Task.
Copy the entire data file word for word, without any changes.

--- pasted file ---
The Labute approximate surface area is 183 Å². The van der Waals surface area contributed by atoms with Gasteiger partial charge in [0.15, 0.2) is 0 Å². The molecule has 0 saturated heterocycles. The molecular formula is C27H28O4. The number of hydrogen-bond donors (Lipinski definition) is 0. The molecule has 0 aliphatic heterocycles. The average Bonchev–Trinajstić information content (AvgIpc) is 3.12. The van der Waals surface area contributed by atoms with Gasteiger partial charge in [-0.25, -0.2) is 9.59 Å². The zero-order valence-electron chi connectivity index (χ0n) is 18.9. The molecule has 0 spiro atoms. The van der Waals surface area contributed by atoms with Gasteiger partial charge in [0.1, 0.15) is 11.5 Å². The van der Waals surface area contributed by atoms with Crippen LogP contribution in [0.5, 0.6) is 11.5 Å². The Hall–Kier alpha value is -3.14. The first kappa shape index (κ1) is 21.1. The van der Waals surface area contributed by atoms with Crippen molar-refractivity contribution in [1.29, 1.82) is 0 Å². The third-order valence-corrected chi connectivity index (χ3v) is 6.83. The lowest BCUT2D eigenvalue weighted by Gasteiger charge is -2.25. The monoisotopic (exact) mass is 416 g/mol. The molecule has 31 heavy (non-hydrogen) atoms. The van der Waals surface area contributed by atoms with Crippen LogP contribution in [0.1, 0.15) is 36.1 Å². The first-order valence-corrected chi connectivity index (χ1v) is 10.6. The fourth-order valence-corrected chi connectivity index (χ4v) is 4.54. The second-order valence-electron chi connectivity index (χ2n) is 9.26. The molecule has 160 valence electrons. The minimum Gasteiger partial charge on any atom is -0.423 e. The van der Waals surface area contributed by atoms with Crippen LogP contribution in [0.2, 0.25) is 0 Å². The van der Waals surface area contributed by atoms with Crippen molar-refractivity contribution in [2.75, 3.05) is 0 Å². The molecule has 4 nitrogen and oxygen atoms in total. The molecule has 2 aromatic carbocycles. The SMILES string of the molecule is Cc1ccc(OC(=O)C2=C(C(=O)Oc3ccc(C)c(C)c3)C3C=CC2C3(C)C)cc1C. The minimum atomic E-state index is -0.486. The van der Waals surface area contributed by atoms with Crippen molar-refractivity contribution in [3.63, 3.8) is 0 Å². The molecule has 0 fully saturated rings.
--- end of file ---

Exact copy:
The Labute approximate surface area is 183 Å². The van der Waals surface area contributed by atoms with Gasteiger partial charge in [0.15, 0.2) is 0 Å². The molecule has 0 saturated heterocycles. The molecular formula is C27H28O4. The number of hydrogen-bond donors (Lipinski definition) is 0. The molecule has 0 aliphatic heterocycles. The average Bonchev–Trinajstić information content (AvgIpc) is 3.12. The van der Waals surface area contributed by atoms with Gasteiger partial charge in [-0.25, -0.2) is 9.59 Å². The zero-order valence-electron chi connectivity index (χ0n) is 18.9. The molecule has 0 spiro atoms. The van der Waals surface area contributed by atoms with Gasteiger partial charge in [0.1, 0.15) is 11.5 Å². The van der Waals surface area contributed by atoms with Crippen LogP contribution in [0.5, 0.6) is 11.5 Å². The Hall–Kier alpha value is -3.14. The first kappa shape index (κ1) is 21.1. The van der Waals surface area contributed by atoms with Crippen molar-refractivity contribution in [1.29, 1.82) is 0 Å². The third-order valence-corrected chi connectivity index (χ3v) is 6.83. The lowest BCUT2D eigenvalue weighted by Gasteiger charge is -2.25. The monoisotopic (exact) mass is 416 g/mol. The molecule has 31 heavy (non-hydrogen) atoms. The van der Waals surface area contributed by atoms with Crippen LogP contribution in [0.1, 0.15) is 36.1 Å². The first-order valence-corrected chi connectivity index (χ1v) is 10.6. The fourth-order valence-corrected chi connectivity index (χ4v) is 4.54. The second-order valence-electron chi connectivity index (χ2n) is 9.26. The molecule has 160 valence electrons. The minimum Gasteiger partial charge on any atom is -0.423 e. The van der Waals surface area contributed by atoms with Crippen LogP contribution in [0.2, 0.25) is 0 Å². The van der Waals surface area contributed by atoms with Crippen molar-refractivity contribution in [2.75, 3.05) is 0 Å². The molecule has 4 nitrogen and oxygen atoms in total. The molecule has 2 aromatic carbocycles. The SMILES string of the molecule is Cc1ccc(OC(=O)C2=C(C(=O)Oc3ccc(C)c(C)c3)C3C=CC2C3(C)C)cc1C. The minimum atomic E-state index is -0.486. The van der Waals surface area contributed by atoms with Crippen molar-refractivity contribution in [3.63, 3.8) is 0 Å². The molecule has 0 fully saturated rings.